The JSON not only defines how the system is to work, it provides all the information the interface needs to represent the system.

Example tablet interface

Example tablet interface

Example Mobile Interface

Example Mobile Interface

Above. An example interface in tablet and mobile view. The interface will change automatically based on the screen-size. I.E If you browse to the control URL on your tablet you'll see the interface on the left, if you use your phone you'll see the interface on the right.  

To avoid any duplication, JSON configuration can be supplied by zones, which are analogous to tags, allowing systems to inherit configuration and apply customisations as required.

This makes it easy to create and update multiple systems, maintaining consistency whilst reducing the risk of error.

You can see our meeting room configuration guide as well as our system management guide for a more detailed look at how a room is configured.

Setting up a room in ACAEngine's admin interface

Setting up a room in ACAEngine's admin interface

Interface templates are typically static web applications that communicate with ACA Engine servers, inspecting system configuration to determine what they should display.

To simplify the process of creating a new template we used AngularJS to build a meta language that extends HTML5 to avoid having to write javascript. Allowing designers to build responsive interfaces, focusing on what they do best.

One issue still remains, Interfaces are interactive applications and designers probably do not have access to hardware or even ACA Engine! So using modern web tool kits (NodeJS, Bower, Gulp) we provide a control system emulator so you can test designs against a range of configurations completely independently of any hardware - with instant updates as you edit.

Test and Emulate your interface

Test and Emulate your interface

By utilising standard technologies, utilising best practices and embracing openness not only will most designers be able to build and modify interface templates, they might even enjoy it too.


#FridayDemo Room booking panel with built in payments

Each room has it's own URL and can be presented on any tablet through the browser. This connects to MS Exchange and shows the day's bookings.

IMG_0747 (1).jpg

When you tap on the timeline you can make a booking. The price will update based on how many hours you book. When you select the pay button it will ask you to sign-in to your digital wallet.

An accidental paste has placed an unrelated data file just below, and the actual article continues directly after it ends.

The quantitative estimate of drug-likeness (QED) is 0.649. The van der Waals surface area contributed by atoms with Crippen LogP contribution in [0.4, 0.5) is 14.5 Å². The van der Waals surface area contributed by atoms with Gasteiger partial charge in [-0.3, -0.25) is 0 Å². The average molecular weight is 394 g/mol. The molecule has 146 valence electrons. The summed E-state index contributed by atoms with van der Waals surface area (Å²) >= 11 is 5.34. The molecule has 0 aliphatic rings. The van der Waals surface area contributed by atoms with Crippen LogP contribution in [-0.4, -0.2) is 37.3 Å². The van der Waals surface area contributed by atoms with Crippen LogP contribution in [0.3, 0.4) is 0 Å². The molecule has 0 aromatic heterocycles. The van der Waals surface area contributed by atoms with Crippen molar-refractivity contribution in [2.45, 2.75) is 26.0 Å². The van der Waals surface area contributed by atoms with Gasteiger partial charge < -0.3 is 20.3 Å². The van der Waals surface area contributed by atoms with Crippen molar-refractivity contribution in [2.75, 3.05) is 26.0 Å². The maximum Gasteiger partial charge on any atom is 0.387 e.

Login and pay. Once you make the payment the door will unlock and the projector will turn on. 


Watch the video demo here...

BYOD AV control interface

AV Control has typically been in the hardware domain- black boxes with LED lights and a bank of serial connections. The user interface for these devices are also proprietary touch panels that require special design software to create interfaces. In the last 20 years this has been the standard approach to professional AV.  Not much has changed in that time.

Meanwhile, web technology has exploded. New front-end and back-end technology has provided a platform that exceeds the possibilities of touch panels by the likes of AMX, Crestron and Extron. At the same time, the smart phone adoption rate has been rapid in all major markets. This means most of your customers have the ability to control the space around them with the mobile device in their pocket. 

As ACAEngine is completely web-based there are no special requirements to access the user interface of an AV system. Simply browse to web address setup for the space you want to control. There is no need to buy, install or manage a special app- the built in browser is all your customers need.

How to access a web-based user interface in a BYOD solution

  • Provide an access point that displays the URL of the system
  • Alternatively use mobile technology such as NFC, QR and iBeacon to auto launch the URL from the access point (see example below)
  • The user can save the web interface to their home-screen and launch it in full screen
  • ACAEngine integrates with your corporate authentication system so you can manage who has access to the interface

QR Codes, NFC chips, iBeacon and URLs can be used to launch the control interface on your customer's mobile device, tablet or laptop.

QR Codes, NFC chips, iBeacon and URLs can be used to launch the control interface on your customer's mobile device, tablet or laptop.

Cost Benefit of BYOD interface. A 30 room AV project compared to AMX. 

$150,000 saving when removing the need for an AMX Touch panel per room. There will be further savings when removing the master controller hardware and programming fee for each touch panel.

*This is an estimate based on the $5-6000 (AUD) cost of a 10" AMX MXT touch panel.  

User interface running through the Chrome web browser in full screen